“We’re accountable and delivering at pace”: Foodstuffs North Island shares quarterly update on progress against Commission’s market study recommendations
Foodstuffs North Island (FSNI) has today released the third quarterly update on progress towards implementing the Commerce Commission’s final recommendations from the retail grocery market study.
In April, the co-op launched a reporting dashboard to track its progress on the recommendations, and committed to going further on accountability and transparency by publicly reporting via the dashboard on a quarterly basis.
The co-op's latest dashboard update details the progress made in simplifying pricing and promotions to make it easier for customers to find value in every supermarket aisle. The dashboard also outlines work underway to develop FSNI’s wholesale service for retailers who aren’t members of the cooperative.
FSNI Chief Executive Chris Quin says the cooperative's work to remove the genuine barriers to competition within its control is an ongoing priority.
“Foodstuffs North Island is accountable for the delivery of all the Commission’s recommendations to improve competition in the retail grocery sector.
“On pricing and promotions, we’ve committed to clear, consistent and simple price ticketing on shelf so our customers know what’s on special, and where they can save every day when they shop with us. The extensive work underway to introduce a new and simpler pricing and promotions structure at PAK’nSAVE and New World is well advanced.
“In July, we began implementing changes to the way we do ticketing our PAK’nSAVE stores to make it easier for customers to find value. In August, Everyday Low Price (EDLP) was introduced in all 148 New World stores nationwide. The introduction of EDLP is one way we’ve been able to provide more certainty for customers at the checkout, by ensuring low stable pricing for 100s of everyday items.
“On wholesale, we have a dedicated team working on developing our wholesale service for retailers who aren’t members of our cooperative. The team are working quickly through the expressions of interest received to date and engaging with each party to get the detailed understanding needed to create a solution that could meet the needs of different sized retailers.
“To date, we’ve engaged with almost 100 retailers that have expressed interest in our wholesale offering. We’ve also written to all suppliers seeking their agreement to have their products included in a wholesale offer to retailers outside of our co-op. We’ll continue working hard to quickly get this up and running, while ensuring that we’re taking the necessary time to get it right.
“On land covenants, we made a commitment in August 2021 to end the use of restrictive covenants and exclusivity provisions in leases, and immediately started a process to identify and remove all existing ones. While that process is underway no covenant or exclusivity provision has or will be enforced. The technical process required to identify and remove all restrictive covenants continues at pace.
“We’re also delivering on our commitment to provide customers and stakeholders with as much useful data and insights as we can on cost and price changes, and the drivers behind them.”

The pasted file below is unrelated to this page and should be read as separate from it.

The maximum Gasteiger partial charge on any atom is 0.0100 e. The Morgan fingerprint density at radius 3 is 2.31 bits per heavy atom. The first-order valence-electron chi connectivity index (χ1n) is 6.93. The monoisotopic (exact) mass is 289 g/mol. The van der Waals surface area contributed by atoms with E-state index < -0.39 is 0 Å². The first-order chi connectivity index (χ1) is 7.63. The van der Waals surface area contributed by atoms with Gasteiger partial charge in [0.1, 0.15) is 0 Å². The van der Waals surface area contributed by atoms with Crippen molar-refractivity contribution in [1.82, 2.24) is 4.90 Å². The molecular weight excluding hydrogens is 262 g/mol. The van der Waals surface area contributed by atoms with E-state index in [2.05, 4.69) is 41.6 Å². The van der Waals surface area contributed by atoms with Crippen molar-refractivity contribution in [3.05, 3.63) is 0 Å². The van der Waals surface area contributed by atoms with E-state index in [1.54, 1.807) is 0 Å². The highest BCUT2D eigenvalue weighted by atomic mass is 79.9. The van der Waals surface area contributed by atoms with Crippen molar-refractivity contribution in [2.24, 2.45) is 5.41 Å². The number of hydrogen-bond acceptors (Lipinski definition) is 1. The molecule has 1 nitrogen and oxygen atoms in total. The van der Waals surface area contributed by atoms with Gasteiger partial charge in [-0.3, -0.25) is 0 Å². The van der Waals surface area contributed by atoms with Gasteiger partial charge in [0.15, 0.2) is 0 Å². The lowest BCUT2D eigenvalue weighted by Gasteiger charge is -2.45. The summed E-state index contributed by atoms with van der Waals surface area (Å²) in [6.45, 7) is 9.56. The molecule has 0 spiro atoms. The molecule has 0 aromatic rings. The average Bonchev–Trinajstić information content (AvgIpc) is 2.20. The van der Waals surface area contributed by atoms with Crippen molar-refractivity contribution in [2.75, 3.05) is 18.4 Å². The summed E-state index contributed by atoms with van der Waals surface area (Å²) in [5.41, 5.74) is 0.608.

The Infometrics-Foodstuffs New Zealand Grocery Supplier Cost Index (GSCI) was introduced in August to measure the change in the cost of grocery goods charged by suppliers to the Foodstuffs North and South Island cooperatives. The latest Index shows the continuing pressure on supermarkets’ costs from record supplier increases, up 10%pa in October.
“Our data and insights team are also tracking and comparing our price increases against food price inflation each month, so that customers get a full picture of food cost changes and what’s driving them,” says Quin.
The latest Stats NZ Food Price Index (FPI) shows food prices increased 8.3% in September compared to a year ago. On the same products, the retail price increase to Foodstuffs customers was 6.8% - meaning the co-operatives’ members held prices in their stores at 1.5% less than inflation in September.
“We’ve held grocery price increases in our stores below inflation for five months in a row now, which shows that our meaningful work to fight inflation for our customers is paying off, and the extent to which we’re absorbing record cost increases,” says Quin.
Quin says external factors driving this year’s food price inflation are not related to structural issues within the supermarket industry in New Zealand, and shouldn’t be conflated with the Government’s policy response to the market study.
“Profitability was not the smoking gun the Commission had first thought in its draft report. That’s why, after 18 months of detailed investigation, the Commission shared a set of final recommendations it said were proportionate and would genuinely improve competition in our sector – the stated aim of the market study.
“We’re committed to keep providing updates each quarter on our work to action all of the Commission’s recommendations to ensure that our customers are getting value at the checkout. We know we’re accountable to New Zealanders on this.
“The substantial change that is happening as a result of the Commission’s recommendations to improve competition from the market study is good for the industry, good for customers, and good for New Zealand.”
The dashboard is available on the Foodstuffs North Island website here.